Friday, 05 May 2017 10:31

ASM Comments on Draft Laboratory-developed Tests Legislation

Discussion Draft

Dear Representatives Bucshon and DeGette,

The Infectious Diseases Society of America (IDSA), the Pan American Society for Clinical Virology (PASCV), and the American Society for Microbiology (ASM) are pleased to offer comments on the draft Diagnostic Accuracy and Innovation Act (DAIA), which builds upon previous efforts to establish a modern framework for the regulation of both in vitro diagnostic tests and laboratory-developed tests (LDTs). We appreciate the opportunity to share our perspective about the important role of infectious disease (ID) LDTs in clinical care and public health, and the potential impact the proposed regulations may have on innovation and patient access to testing. We appreciate your close attention to these important and complex issues, and look forward to working with you to craft appropriate policies to spur innovation and protect patient access to high quality diagnostic testing.


Over the past several years, our societies have stressed the importance of innovative diagnostic devices that support the care of patients suffering from infectious diseases, most notably in the 2015 IDSA report, Better Tests, Better Care: The Promise of Next Generation Diagnostics. ID physicians and non-ID physicians alike rely upon diagnostics, both LDTs and commercial tests, to identify the pathogen(s) infecting a patient and determine associated antimicrobial susceptibility. Diagnostics help guide appropriate treatment, increasing the likelihood of a positive patient outcome and decreasing the overuse or misuse of antibiotics that drives the development of antimicrobial resistance. ID LDTs are often developed to test for pathogens for which there are no commercial tests on the market and frequently represent the most rapid testing option available, especially if the only alternative is sending specimens to an external reference laboratory for testing. In infectious diseases, delays in testing of even a few hours can have a devastating impact on patients and public health. Notably, high quality ID diagnostics have a unique ability to protect the broader public health and serve as a critical tool for triggering and implementing protocols to contain outbreaks and prevent the transmission of infectious agents. With new ID threats constantly emerging and evolving, it is important to maintain and strengthen patient access to high quality testing and promote innovation.

ID LDTs have been used to diagnose and manage a variety of infectious diseases since the mid-1990s, and ID physicians and clinical microbiologists have acquired a great deal of experience with these tests. They are well designed and validated for reliable use in patient care. In many instances, they have become the diagnostic standard of care, often significantly preceding the availability of FDA-approved tests for the same analyte (e.g. CMV viral load monitoring in cardiac transplant patients). IDSA, PACSV and ASM recognize that there are valid concerns about the risks associated with LDTs, particularly in areas such as oncology or genetic testing. However, these risks are not equal across all areas of medicine, and there is little evidence that ID LDTs have provided unreliable results that lead to harmful patient care decisions. We believe the risks raised by the use of ID LDTs are minimal compared to their advances and benefits to patient care.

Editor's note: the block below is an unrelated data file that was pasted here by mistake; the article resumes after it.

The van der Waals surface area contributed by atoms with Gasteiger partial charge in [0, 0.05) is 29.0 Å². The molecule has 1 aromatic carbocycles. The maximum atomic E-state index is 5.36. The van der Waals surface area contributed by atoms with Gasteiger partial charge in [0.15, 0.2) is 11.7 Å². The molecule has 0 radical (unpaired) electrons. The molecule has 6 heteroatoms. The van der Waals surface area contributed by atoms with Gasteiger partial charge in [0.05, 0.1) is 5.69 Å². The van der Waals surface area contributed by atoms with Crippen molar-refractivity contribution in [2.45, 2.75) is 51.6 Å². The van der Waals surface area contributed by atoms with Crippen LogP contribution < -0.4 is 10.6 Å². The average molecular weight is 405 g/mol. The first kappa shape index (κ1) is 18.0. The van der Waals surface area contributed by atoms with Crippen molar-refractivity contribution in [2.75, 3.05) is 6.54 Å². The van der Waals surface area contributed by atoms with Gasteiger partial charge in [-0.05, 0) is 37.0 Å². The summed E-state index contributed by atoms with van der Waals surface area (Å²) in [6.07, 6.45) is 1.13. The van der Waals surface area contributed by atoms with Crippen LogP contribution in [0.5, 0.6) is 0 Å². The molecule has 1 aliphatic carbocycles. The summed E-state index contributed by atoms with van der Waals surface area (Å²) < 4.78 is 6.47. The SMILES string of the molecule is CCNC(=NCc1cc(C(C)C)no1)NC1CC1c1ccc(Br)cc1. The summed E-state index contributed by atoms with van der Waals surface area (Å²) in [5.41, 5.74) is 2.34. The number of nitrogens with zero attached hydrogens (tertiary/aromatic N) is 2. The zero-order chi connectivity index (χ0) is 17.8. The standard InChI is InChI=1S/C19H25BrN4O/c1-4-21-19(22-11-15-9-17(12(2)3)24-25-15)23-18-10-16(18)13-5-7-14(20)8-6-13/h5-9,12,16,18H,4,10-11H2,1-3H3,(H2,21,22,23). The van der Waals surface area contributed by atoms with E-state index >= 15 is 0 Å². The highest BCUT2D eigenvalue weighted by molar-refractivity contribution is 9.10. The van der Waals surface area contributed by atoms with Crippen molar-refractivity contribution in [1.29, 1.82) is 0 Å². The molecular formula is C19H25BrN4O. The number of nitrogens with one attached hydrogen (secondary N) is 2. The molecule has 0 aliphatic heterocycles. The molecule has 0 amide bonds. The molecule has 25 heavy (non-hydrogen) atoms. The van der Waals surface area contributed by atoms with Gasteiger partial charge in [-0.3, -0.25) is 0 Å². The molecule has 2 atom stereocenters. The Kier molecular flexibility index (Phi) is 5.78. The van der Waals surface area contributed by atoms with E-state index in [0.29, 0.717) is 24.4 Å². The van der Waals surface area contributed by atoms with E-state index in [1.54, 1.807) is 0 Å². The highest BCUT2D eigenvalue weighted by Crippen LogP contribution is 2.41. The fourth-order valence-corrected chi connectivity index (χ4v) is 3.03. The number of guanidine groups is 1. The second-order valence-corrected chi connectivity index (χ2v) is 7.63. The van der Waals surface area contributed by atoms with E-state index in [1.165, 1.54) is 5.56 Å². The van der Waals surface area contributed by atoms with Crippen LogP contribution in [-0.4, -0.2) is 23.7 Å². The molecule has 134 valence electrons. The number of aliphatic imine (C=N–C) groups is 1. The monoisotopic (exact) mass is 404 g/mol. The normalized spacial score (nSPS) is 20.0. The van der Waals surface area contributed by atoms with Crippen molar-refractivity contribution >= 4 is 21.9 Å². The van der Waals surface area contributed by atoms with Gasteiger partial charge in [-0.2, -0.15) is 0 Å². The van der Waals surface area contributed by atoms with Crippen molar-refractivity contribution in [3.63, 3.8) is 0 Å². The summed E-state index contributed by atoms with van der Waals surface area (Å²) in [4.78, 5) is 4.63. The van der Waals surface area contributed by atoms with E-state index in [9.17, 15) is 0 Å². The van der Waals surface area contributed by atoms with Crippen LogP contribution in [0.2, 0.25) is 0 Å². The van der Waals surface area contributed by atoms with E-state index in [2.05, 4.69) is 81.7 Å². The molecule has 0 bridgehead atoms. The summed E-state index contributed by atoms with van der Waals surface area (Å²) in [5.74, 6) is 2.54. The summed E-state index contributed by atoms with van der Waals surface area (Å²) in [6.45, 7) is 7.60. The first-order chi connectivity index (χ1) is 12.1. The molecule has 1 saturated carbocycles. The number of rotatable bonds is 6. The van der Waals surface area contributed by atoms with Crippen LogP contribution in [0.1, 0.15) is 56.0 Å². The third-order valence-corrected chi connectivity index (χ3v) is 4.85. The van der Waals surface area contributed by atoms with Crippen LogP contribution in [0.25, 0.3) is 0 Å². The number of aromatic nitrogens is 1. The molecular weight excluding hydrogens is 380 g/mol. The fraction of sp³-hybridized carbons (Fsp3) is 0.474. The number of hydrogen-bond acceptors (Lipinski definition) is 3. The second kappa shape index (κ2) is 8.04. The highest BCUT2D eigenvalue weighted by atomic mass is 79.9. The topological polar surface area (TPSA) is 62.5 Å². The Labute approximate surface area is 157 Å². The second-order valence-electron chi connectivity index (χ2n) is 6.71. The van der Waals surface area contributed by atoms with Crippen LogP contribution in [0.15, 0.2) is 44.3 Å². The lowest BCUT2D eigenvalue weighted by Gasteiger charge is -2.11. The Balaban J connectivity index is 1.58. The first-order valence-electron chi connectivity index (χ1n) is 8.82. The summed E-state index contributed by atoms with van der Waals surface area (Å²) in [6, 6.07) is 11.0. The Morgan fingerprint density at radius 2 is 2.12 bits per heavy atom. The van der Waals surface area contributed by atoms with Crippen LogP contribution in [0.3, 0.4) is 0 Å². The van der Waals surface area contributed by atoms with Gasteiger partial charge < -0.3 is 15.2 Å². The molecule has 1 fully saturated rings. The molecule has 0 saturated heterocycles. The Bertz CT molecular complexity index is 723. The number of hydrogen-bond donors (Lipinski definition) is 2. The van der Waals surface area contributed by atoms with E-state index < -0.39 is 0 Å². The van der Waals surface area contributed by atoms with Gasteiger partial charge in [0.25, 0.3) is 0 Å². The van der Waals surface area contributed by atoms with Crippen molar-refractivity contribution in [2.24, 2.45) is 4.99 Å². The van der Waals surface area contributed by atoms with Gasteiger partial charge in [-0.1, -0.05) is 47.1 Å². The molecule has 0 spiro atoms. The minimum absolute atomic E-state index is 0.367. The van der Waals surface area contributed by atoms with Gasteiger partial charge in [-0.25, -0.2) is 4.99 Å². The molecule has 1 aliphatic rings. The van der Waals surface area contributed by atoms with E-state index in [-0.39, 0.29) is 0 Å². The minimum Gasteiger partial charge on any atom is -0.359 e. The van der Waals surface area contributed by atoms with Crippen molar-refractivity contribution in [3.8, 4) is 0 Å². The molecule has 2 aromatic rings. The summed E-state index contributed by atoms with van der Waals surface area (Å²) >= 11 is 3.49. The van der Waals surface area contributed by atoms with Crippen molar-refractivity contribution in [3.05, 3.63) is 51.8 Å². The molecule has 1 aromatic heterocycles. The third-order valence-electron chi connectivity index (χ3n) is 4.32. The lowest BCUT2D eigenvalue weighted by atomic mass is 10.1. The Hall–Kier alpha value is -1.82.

Given the important role of diagnostics in ID patient care, IDSA, PACSV, and ASM have been highly engaged in the ongoing policy discussions regarding LDT regulation, providing comments on the 2014 Food and Drug Administration (FDA) draft guidance, responding to a 2015 House Energy and Commerce Committee discussion draft, publishing a joint position paper on LDTs, offering a statement following the 2016 Senate Health, Education, Labor and Pensions Committee hearing on LDTs, and responding to FDA’s January 2017 discussion paper. We strongly believe that any new policies regarding the oversight of laboratory test approval should maintain patient access to high quality testing options and promote innovation.

We welcome this discussion draft and acknowledge that it makes several key improvements upon previously proposed regulatory frameworks. However, we are very concerned about the classification of all LDTs (referred to in the discussion draft as “laboratory test protocols”) within the proposed new regulatory category of in vitro clinical tests (IVCTs), which includes modified FDA jurisdiction over “the design, development, and validation of an IVCT as well as the production of an IVCT for distribution to another facility or third-party.” Furthermore, we remain concerned that the discussion draft may still lead to many problems, some of which we previously identified with FDA’s draft guidance and the 2015 Energy and Commerce Committee discussion drafts. To this end, we would like to request clarification as to whether FDA oversight will apply only to those laboratories that design, develop, validate and distribute an IVCT outside of their facility, institution, or regional network (e.g., a test that is manufactured and sold/distributed to other laboratories) or whether FDA oversight would also apply to those tests that are utilized by a laboratory only for their respective patient population and that of other facilities in the region for whom the laboratory serves as a regional reference laboratory.